Prime Minister Stephen Harper says he feels let down by the "extremely appalling and disappointing" situation with Patrick Brazeau, a senator he appointed.
Brazeau was charged Friday morning with assault and sexual assault following an arrest Thursday morning in Gatineau, Que., across the river from Ottawa.
He was kicked out of the Conservative caucus shortly after his arrest. He will now sit as an Independent.
The charges against him haven't been tested in court.
Speaking in Burnaby, B.C., Harper said Friday the allegations against Brazeau shouldn't obscure that most people in the Senate work hard and take their responsibilities seriously.
"Obviously, the situation with Senator Brazeau is terrible. It is extremely appalling and disappointing, and we all feel very let down," Harper said, pointing out that the charges against Brazeau are "extremely different" from the allegations against Brazeau and two other senators that they claimed expenses they weren't entitled to.
Harper reiterated his call for an elected Senate with limited terms. The Conservative government has referred legislation to the Supreme Court of Canada to see whether a constitutional amendment is needed to make those changes.
Brazeau released with conditions
Brazeau, who appeared in court Friday wearing a dark grey coat, did not have his lawyer present for his first appearance at about 9:15 a.m. ET. The senator told the court he hadn't been able to reach his counsel, and his case was suspended briefly.
When he appeared again shortly before 10 a.m., he was released on $1,000 bail until his next court appearance on March 22.
His release carries additional conditions:
- He cannot carry a firearm.
- He cannot communicate with or be within 150 metres of the complainant.
- He cannot change his address.
There is a publication ban on the complainant's name.
In court, Brazeau gave an address in Maniwaki, Que., as his home. It caused some confusion in the court when it did not match the Gatineau address on the charge sheet.
Crown prosecutor Sylvain Petitclerc told reporters outside the court that Brazeau said he would live in Maniwaki for the remainder of the proceedings. Petitclerc called the charges "serious."
Brazeau is under investigation for discrepancies in the living expenses he has claimed as a senator. On Friday, the Senate committee overseeing an audit into senators' expenses announced it has retained the services of accounting firm Deloitte so external auditors can review the submissions of Brazeau and two other senators: Ontario's Mac Harb and P.E.I.'s Mike Duffy.
The investigation stems from allegations that the senators live primarily in Ottawa but claim to live more than 100 kilometres outside the capital so they can collect a living allowance.
Brazeau was escorted by court security from a counter where he signed off on the conditions to a stairwell leading to the exit. Surrounded by journalists for the brief walk from the counter to the stairwell, he said nothing.
Police called to dispute
Brazeau was arrested on Thursday morning after a call to 911.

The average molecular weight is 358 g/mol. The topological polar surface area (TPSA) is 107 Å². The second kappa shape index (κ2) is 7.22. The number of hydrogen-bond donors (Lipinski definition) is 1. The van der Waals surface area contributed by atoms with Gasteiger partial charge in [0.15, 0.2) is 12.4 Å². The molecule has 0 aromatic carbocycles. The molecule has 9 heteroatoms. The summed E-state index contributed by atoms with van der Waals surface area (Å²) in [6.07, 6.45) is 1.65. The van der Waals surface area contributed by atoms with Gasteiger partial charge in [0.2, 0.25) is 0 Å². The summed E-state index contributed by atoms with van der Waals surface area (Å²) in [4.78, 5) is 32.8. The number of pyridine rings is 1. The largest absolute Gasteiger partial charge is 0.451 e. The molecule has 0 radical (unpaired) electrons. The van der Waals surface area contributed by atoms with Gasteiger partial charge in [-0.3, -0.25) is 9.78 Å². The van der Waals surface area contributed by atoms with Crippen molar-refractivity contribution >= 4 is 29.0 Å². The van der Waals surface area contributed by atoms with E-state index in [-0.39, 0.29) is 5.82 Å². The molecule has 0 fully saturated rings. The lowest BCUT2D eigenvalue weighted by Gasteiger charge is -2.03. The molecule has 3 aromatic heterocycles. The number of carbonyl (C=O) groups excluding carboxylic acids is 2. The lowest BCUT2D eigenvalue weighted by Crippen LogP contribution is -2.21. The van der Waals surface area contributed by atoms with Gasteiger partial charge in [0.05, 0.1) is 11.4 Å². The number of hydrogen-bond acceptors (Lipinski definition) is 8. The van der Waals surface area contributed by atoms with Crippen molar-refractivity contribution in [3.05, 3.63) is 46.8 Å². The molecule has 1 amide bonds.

Gatineau police Const. Pierre Lanthier told CBC News that a 38-year-old man spent the night in custody following his arrest.
The two charges are summary conviction offences, which carry smaller penalties and shorter jail sentences than indictable offences.
Even if convicted, Brazeau may not be forced to give up his Senate seat if his sentence is less than two years.
The senator has weathered several controversies since his appointment in 2009.
'Never should have been nominated'
New Democrat MP Alexandre Boulerice said Friday after question period that Brazeau never should have been nominated in the first place, and that the nominations of Brazeau and Duffy show Prime Minister Stephen Harper has a problem with political judgment.
"We're calling into question the political judgment of the prime minister in these nominations. How was it that someone like Patrick Brazeau was named to the Senate, with a job for life? For taxpayers it will cost, until 2049, $7 million," Boulerice said.
"He has some personal problems. The justice [system] will follow its course, of course. But the problem is the Senate and the political nominations of this government and the Liberals before."
Government House leader Peter Van Loan told MPs in the House that serious charges had been laid.
"Mr. Speaker, because of the seriousness of these events, the senator was expelled from caucus. The legal system will see to this affair," Van Loan said.
Brazeau kicked out of caucus
Marjory LeBreton, the government Senate leader, sent a letter to Brazeau's office and caucus members on Thursday morning informing them of his removal.
"In light of the serious nature of the events reported today [Thursday], Senator Brazeau has been removed from the Conservative caucus. As this is a legal matter, I cannot comment further," LeBreton said in a statement.
A senior government source said Harper was saddened and shocked by the latest Brazeau developments, and took action immediately.
In question period, Harper called the matter serious.
"Obviously, Mr. Speaker, I think our understanding is that these are matters of a personal nature rather than Senate business, but they are very serious, and we expect they will be dealt with through the courts," he said.
With files from Laura Payton